Some who made contact with it are reporting a burning sensation on their face and lips, while others are reporting a stinging sensation on their arms. Some have said they experienced an itchy sensation, according to a NetEase News report.
Meteorological experts said Monday that rainfall would no longer pose direct danger to people’s health, according to a CCTV News report.
However, authorities had expressed concern that the downpour, aside from hampering rescue efforts, would spread harmful substances across the city, after around 700 tons of sodium cyanide—a toxic chemical that creates a combustable substance when it meets with water—was found at the blast site.
Officials today said that at least 40 types of dangerous chemicals were detected at the blast zone, including 800 tons of ammonium nitrate and 500 tons of potassium nitrate, the Guardian reports.
Bao Jingling, chief engineer for the Tianjin Environmental Protection Bureau, previously said in an NBC Newsreport that “if there is rain, it will produce hydrogen cyanide, so we are monitoring it closely,” adding that the military’s anti-chemical warfare division had been sent to the site on Sunday and the situation “currently…isn’t very serious”.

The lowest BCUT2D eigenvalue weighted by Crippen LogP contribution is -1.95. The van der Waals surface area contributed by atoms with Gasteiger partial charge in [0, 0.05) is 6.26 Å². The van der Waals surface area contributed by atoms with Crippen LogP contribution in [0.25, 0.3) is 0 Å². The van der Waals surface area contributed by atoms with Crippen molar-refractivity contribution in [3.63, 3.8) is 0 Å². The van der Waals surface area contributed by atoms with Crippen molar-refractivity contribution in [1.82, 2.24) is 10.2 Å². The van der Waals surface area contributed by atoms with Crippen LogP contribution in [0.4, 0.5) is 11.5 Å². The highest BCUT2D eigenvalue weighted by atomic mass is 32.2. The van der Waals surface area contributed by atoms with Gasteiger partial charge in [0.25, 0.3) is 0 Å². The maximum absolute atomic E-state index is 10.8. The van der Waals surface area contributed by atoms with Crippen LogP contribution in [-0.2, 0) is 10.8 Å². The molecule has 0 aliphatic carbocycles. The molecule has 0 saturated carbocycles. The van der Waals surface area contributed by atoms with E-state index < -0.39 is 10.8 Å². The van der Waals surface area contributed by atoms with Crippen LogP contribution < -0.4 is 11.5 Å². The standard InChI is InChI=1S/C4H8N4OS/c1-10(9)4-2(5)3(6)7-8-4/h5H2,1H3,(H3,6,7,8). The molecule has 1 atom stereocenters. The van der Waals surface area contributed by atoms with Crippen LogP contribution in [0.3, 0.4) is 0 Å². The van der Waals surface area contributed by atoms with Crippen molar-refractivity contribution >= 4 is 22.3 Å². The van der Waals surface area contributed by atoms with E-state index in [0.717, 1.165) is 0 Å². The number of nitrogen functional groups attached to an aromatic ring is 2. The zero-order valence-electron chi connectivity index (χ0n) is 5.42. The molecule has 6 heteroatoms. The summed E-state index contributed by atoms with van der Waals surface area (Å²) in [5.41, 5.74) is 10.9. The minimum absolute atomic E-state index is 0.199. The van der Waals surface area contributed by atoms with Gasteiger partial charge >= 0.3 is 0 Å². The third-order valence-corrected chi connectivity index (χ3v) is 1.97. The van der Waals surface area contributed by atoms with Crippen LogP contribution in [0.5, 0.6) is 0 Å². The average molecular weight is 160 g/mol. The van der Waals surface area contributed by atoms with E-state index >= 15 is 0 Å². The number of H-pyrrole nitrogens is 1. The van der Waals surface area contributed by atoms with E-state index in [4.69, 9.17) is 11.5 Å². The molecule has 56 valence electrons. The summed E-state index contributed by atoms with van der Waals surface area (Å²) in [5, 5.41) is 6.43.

Hydrogen cyanide gas is described by the US Centers for Disease Control and Prevention as being a “rapidly fatal” toxic chemical that can reduce the body’s ability to use oxygen.
In preparation for the rain, authorities reportedly built cofferdams around a 100,000-square-meter core area of the explosions which will be continually reinforced to prevent contaminated water from flowing out, Xinhua said.
Local monitoring centers reported a normal air quality reading in the city, and the Tianjin deputy mayor in charge of work safety said at a press conference yesterday that sodium cyanide within a three-kilometer radius of the core blast site would be neutralized by yesterday evening.
A total of 114 people have been confirmed dead with 70 more missing after two huge explosions and one smaller blast ripped through a warehouse storing hazardous materials last Wednesday.
[Images via NetEase]